The Office of the State Veterinarian announced today Delaware’s third case of West Nile Virus (WNV) found in horses in 2018. The infected equine is a 10-year-old pony gelding that was purchased from a Pennsylvania livestock auction and transported to a premises in New Castle County, DE on August 27. On August 30, the pony was observed to have a fever, was leaning and walking sideways. He progressed to show signs of wobbling and staggering, decreased tail tone, and facial nerve deficits. Samples were submitted to the National Veterinary Services Laboratory, which confirmed the diagnosis of WNV on September 7. The vaccination history for this pony is unknown.
The Division of Public Health (DPH) is announcing that a 60-year-old Sussex County man has tested positive for the state’s first human case of West Nile Virus (WNV) in 2018. The man was briefly hospitalized for illness in July and after a preliminary positive test result from the DPH Laboratory in Smyrna, the blood sample was sent to the Centers for Disease Control and Prevention (CDC) for confirmatory testing. WNV, a mosquito-borne illness, can become serious, and DPH reminds people to take precautions to avoid mosquito bites.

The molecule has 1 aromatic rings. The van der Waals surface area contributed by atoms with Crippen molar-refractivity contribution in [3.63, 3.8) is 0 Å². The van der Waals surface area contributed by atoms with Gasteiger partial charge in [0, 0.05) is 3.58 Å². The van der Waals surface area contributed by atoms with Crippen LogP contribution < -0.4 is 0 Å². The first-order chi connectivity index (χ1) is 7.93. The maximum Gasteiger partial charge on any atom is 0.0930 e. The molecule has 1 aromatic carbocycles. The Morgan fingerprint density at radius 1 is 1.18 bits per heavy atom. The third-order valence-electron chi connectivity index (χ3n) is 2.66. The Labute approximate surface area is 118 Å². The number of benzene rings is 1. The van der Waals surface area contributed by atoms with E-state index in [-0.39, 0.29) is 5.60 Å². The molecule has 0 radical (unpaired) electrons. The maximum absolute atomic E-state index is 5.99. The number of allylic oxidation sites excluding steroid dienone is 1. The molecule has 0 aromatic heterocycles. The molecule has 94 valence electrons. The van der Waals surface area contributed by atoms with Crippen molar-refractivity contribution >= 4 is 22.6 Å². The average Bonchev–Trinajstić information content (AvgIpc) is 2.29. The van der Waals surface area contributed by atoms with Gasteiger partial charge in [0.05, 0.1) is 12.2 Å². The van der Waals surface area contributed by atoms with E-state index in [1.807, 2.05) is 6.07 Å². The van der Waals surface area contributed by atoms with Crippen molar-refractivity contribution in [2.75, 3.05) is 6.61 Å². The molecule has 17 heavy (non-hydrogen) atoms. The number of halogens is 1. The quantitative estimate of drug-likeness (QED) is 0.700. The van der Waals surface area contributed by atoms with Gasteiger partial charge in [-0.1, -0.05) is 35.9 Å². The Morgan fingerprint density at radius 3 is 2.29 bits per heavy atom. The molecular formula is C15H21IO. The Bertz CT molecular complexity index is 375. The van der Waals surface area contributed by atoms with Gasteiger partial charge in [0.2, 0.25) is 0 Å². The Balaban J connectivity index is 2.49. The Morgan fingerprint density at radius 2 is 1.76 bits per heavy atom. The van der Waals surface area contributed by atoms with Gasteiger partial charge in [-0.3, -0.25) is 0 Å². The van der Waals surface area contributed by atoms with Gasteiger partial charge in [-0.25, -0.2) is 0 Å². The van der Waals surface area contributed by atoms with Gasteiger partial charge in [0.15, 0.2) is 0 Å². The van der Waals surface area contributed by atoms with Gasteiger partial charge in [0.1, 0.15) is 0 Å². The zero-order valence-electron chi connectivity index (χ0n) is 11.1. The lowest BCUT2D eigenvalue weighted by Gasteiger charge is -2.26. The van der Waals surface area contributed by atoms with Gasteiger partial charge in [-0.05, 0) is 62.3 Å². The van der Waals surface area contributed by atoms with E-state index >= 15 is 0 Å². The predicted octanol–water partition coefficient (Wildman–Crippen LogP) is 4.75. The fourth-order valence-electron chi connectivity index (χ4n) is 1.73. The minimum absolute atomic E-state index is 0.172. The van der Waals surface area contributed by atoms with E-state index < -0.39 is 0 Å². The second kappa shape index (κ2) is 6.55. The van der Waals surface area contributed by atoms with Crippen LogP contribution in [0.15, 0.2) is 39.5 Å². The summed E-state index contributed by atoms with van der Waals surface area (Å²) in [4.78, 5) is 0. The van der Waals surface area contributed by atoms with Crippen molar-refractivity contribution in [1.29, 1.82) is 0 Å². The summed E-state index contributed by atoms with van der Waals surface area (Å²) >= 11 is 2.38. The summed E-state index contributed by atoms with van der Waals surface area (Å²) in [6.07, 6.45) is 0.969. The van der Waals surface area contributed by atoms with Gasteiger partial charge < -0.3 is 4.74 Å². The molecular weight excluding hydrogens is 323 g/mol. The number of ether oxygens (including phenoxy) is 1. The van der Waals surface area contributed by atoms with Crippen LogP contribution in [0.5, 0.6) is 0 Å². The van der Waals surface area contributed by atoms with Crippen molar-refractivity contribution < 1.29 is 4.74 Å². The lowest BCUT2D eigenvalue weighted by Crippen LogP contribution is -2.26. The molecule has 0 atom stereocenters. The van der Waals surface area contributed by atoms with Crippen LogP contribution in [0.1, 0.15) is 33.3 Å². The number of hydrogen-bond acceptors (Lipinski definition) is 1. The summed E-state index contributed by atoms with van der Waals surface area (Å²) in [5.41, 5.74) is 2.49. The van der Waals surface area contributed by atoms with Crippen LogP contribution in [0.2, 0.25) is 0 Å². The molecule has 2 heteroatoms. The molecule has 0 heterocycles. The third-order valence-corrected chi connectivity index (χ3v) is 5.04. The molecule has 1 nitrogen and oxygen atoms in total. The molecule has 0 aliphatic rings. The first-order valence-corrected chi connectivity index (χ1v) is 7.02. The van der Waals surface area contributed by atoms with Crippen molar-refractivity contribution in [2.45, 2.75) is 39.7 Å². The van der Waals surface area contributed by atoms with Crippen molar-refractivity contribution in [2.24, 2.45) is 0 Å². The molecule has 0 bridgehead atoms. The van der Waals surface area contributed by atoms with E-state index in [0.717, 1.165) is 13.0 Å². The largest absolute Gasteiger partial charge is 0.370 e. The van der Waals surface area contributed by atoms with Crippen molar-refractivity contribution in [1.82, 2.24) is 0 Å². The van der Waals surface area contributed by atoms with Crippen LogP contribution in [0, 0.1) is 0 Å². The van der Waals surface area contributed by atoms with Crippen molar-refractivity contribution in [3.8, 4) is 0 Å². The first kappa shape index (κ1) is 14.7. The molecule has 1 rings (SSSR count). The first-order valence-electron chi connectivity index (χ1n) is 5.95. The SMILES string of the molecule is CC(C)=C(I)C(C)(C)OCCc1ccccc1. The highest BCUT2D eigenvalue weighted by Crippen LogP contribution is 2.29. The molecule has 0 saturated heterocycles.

The Delaware Department of Agriculture, DNREC’s Mosquito Control Section and the Delaware Beekeepers Association urge anyone who keeps bees in Delaware to register their bee hives and sign up for all the apps that are available that can help protect the state’s valuable pollinators.
Heavy rains prompt mosquito alert and advisory; DNREC Mosquito Control working to thwart big rise in numbers
Due to heavy rainfall Delaware has received in the last week – and with more rain forecast through the weekend – there will be plenty of surface water for the state’s mosquito species to lay their eggs with great numbers of mosquitoes expected to hatch in the near future.
Weather permitting, DNREC’s Mosquito Control Section has started its annual spring woodland-pool spraying this week, treating wooded wetlands for control of immature (larval) mosquitoes near populated areas in New Castle, Kent and Sussex counties. Approximately 5,000 to 8,000 acres with woodland pools where early season mosquitoes breed in quantity will be strategically larvicided by helicopter, and possibly fixed-wing aircraft.